Better typescript fetch clients

Time to read: 11 minutes

Fetch is used in the browser to interact with API's over HTTP(S). Fetch works well for this. It is promise based. These are facts.

When you work with an API you often want type safety.

There is a popular piece by Kent C. Dodds on this. Kent wraps the request and handles coercing with some additional code. Check it out here.

I have my own preferred way to work with this using type intersections and pure functions.

My goal is to create a generic way to handle fetch; but I do not want to reshape the Response object, I want to pass that out.

This helps allow anyone consuming my fetch API client to extend for their own use cases.

If I make a design decision now to return something like { data: any, error: Error } I can paint myself into a corner.

Instead these clients will just return a full Response and when someone tries to use .json() the correct type will be set as if by magic (AKA inference, and narrowing*).

TL;DR

The code is here if you just want to get on with your day...

// ../_snippets/fetch-clients/example.ts

/** For 201 */
type UserCreated = { id: string; name: string };

/** For 400 */
type BadRequest = { code: "bad_request"; message: string };

/** Response type intersection */
type UserResponse =
  | (Omit<Response, "json"> & {
      status: 201;
      json: () => UserCreated | PromiseLike<UserCreated>;
    })
  | (Omit<Response, "json"> & {
      status: 400;
      json: () => BadRequest | PromiseLike<BadRequest>;
    });

/** Marshalling stream to object with narrowing */
const marshalResponse = (res: UserResponse) => {
  if (res.status === 201) return res.json();
  if (res.status === 400) return res.json();
  return Error("Unhandled response code");
};

/** Coerce Response to UserResponse */
const responseHandler = (response: Response) => {
  const res = response as UserResponse;
  return marshalResponse(res);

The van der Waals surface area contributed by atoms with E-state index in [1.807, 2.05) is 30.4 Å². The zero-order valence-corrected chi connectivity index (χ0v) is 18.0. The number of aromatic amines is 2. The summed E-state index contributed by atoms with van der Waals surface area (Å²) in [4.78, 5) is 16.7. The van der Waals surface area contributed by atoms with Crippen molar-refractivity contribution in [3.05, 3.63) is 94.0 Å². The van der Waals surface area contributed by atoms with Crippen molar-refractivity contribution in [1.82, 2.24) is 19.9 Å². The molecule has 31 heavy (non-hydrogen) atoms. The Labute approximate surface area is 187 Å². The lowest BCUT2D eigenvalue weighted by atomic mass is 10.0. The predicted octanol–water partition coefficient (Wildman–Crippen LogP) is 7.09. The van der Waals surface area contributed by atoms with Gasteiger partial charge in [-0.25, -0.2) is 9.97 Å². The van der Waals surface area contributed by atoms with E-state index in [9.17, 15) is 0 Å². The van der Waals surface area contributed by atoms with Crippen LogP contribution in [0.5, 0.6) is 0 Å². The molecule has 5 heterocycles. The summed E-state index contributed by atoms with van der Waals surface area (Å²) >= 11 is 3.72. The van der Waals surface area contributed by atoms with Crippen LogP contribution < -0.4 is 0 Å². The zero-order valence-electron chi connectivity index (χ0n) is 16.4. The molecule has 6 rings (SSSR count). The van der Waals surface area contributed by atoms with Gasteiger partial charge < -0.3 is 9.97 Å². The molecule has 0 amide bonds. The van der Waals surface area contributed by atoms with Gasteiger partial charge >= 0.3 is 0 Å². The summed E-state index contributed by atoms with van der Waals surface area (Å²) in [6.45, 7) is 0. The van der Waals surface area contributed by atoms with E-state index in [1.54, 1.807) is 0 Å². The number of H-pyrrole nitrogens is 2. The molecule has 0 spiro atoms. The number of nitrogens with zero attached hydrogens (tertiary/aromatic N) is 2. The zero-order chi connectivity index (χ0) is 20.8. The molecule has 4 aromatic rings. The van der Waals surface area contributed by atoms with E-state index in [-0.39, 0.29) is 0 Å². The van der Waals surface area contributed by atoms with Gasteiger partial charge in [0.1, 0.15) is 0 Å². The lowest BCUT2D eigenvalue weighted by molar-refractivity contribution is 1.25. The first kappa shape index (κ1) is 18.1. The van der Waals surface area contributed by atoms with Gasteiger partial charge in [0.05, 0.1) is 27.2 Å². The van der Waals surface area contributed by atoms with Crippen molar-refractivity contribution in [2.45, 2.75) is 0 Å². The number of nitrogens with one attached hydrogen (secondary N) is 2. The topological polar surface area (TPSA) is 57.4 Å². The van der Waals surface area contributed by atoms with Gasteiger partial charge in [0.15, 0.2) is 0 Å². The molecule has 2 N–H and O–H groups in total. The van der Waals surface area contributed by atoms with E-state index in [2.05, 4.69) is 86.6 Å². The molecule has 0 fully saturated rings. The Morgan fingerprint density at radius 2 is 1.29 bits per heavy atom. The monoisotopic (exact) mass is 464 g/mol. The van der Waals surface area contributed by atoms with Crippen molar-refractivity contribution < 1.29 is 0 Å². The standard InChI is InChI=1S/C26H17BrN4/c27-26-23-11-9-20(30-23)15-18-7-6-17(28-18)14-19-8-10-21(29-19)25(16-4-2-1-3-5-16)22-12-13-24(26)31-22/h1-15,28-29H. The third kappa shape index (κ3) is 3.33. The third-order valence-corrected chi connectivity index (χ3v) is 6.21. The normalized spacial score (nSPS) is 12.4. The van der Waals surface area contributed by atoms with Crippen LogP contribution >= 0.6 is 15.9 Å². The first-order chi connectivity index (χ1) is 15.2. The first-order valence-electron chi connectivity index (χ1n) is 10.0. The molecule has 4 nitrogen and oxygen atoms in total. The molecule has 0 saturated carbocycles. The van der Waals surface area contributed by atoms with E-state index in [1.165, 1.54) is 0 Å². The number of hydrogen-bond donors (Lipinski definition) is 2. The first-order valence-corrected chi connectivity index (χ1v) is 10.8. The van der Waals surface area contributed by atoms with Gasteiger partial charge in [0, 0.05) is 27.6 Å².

};

/** Usage returns typed data */
const data = fetch(`https://api.com/v1/user`, {
  method: "POST",
  body: JSON.stringify({ name: "Simon" }),
}).then((res) => responseHandler(res));

The type of data in the above is:

UserCreated | BadRequest | Error;

I will deep dive this below and show how this all works.

An example

If you had an API that could create users you would send a POST request in fetch like below:

// ../_snippets/fetch-clients/request.ts

fetch(`https://user.api.com`, {
  method: "POST",
  body: JSON.stringify({
    name: "Simon",
  }),
});

This would create a promise, and that promise would have the type Promise<Response>.

To access the data that is returned from the API you would want to call .json() on the response.

The type of Response['json'] is a Promise<any> and that is not very helpful (this is a fact).

As part of the domain transfer layer you probably want to get your type back.

Lets suppose the API can return two bodies, one for a 201 code and one for a 400 code. Those will correspond to the Created and BadRequest responses.

// ../_snippets/fetch-clients/domain-transfer-objects.ts

export type UserCreated = {
  id: string;
  name: string;
};

export type BadRequest = {
  code: "bad_request";
  message: string;
};

Our API will always return a 400 error of this kind, and a 201 on success.

Response Typing

We can use an intersection type on the Response type to narrow and restrict response to the two known types I expect.

Our user response look like this:

// ../_snippets/fetch-clients/response-user.ts